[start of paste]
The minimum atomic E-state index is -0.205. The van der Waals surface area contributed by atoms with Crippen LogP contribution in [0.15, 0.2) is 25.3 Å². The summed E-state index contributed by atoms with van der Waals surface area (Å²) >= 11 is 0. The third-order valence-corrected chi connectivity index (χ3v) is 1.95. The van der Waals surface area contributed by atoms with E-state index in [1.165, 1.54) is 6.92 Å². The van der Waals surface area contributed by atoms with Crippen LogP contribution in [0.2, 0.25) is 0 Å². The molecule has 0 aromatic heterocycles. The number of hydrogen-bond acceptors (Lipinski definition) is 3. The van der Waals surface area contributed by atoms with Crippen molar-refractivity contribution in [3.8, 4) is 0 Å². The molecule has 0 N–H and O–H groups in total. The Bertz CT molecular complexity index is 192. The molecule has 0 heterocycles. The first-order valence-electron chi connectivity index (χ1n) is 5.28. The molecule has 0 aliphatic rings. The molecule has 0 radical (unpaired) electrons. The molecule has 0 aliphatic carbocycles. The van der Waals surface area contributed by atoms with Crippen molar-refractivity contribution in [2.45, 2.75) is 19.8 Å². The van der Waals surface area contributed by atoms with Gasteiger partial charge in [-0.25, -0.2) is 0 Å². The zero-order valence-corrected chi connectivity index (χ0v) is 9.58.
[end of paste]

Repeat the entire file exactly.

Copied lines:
The minimum atomic E-state index is -0.205. The van der Waals surface area contributed by atoms with Crippen LogP contribution in [0.15, 0.2) is 25.3 Å². The summed E-state index contributed by atoms with van der Waals surface area (Å²) >= 11 is 0. The third-order valence-corrected chi connectivity index (χ3v) is 1.95. The van der Waals surface area contributed by atoms with E-state index in [1.165, 1.54) is 6.92 Å². The van der Waals surface area contributed by atoms with Crippen LogP contribution in [0.2, 0.25) is 0 Å². The molecule has 0 aromatic heterocycles. The number of hydrogen-bond acceptors (Lipinski definition) is 3. The van der Waals surface area contributed by atoms with Crippen molar-refractivity contribution in [3.8, 4) is 0 Å². The molecule has 0 N–H and O–H groups in total. The Bertz CT molecular complexity index is 192. The molecule has 0 heterocycles. The first-order valence-electron chi connectivity index (χ1n) is 5.28. The molecule has 0 aliphatic rings. The molecule has 0 radical (unpaired) electrons. The molecule has 0 aliphatic carbocycles. The van der Waals surface area contributed by atoms with Crippen molar-refractivity contribution in [2.45, 2.75) is 19.8 Å². The van der Waals surface area contributed by atoms with Gasteiger partial charge in [-0.25, -0.2) is 0 Å². The zero-order valence-corrected chi connectivity index (χ0v) is 9.58.